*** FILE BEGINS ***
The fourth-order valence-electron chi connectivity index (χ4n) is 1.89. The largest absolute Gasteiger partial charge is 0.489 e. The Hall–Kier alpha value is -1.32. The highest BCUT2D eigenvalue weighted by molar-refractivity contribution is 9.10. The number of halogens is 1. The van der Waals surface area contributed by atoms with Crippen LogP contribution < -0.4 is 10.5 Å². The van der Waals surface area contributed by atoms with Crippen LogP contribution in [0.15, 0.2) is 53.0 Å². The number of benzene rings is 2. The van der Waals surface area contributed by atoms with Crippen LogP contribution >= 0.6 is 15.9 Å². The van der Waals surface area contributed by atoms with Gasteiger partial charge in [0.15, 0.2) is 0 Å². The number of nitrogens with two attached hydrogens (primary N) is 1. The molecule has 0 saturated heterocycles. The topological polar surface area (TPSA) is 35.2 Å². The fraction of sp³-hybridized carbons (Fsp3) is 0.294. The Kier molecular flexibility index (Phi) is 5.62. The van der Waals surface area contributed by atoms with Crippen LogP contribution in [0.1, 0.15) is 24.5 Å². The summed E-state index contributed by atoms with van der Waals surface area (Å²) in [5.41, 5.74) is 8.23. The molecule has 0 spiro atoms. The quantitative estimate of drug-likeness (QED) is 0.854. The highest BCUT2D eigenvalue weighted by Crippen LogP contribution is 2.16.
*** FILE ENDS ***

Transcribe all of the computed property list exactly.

The fourth-order valence-electron chi connectivity index (χ4n) is 1.89. The largest absolute Gasteiger partial charge is 0.489 e. The Hall–Kier alpha value is -1.32. The highest BCUT2D eigenvalue weighted by molar-refractivity contribution is 9.10. The number of halogens is 1. The van der Waals surface area contributed by atoms with Crippen LogP contribution < -0.4 is 10.5 Å². The van der Waals surface area contributed by atoms with Crippen LogP contribution in [0.15, 0.2) is 53.0 Å². The number of benzene rings is 2. The van der Waals surface area contributed by atoms with Crippen LogP contribution >= 0.6 is 15.9 Å². The van der Waals surface area contributed by atoms with Gasteiger partial charge in [0.15, 0.2) is 0 Å². The number of nitrogens with two attached hydrogens (primary N) is 1. The molecule has 0 saturated heterocycles. The topological polar surface area (TPSA) is 35.2 Å². The fraction of sp³-hybridized carbons (Fsp3) is 0.294. The Kier molecular flexibility index (Phi) is 5.62. The van der Waals surface area contributed by atoms with Crippen LogP contribution in [0.1, 0.15) is 24.5 Å². The summed E-state index contributed by atoms with van der Waals surface area (Å²) in [5.41, 5.74) is 8.23. The molecule has 0 spiro atoms. The quantitative estimate of drug-likeness (QED) is 0.854. The highest BCUT2D eigenvalue weighted by Crippen LogP contribution is 2.16.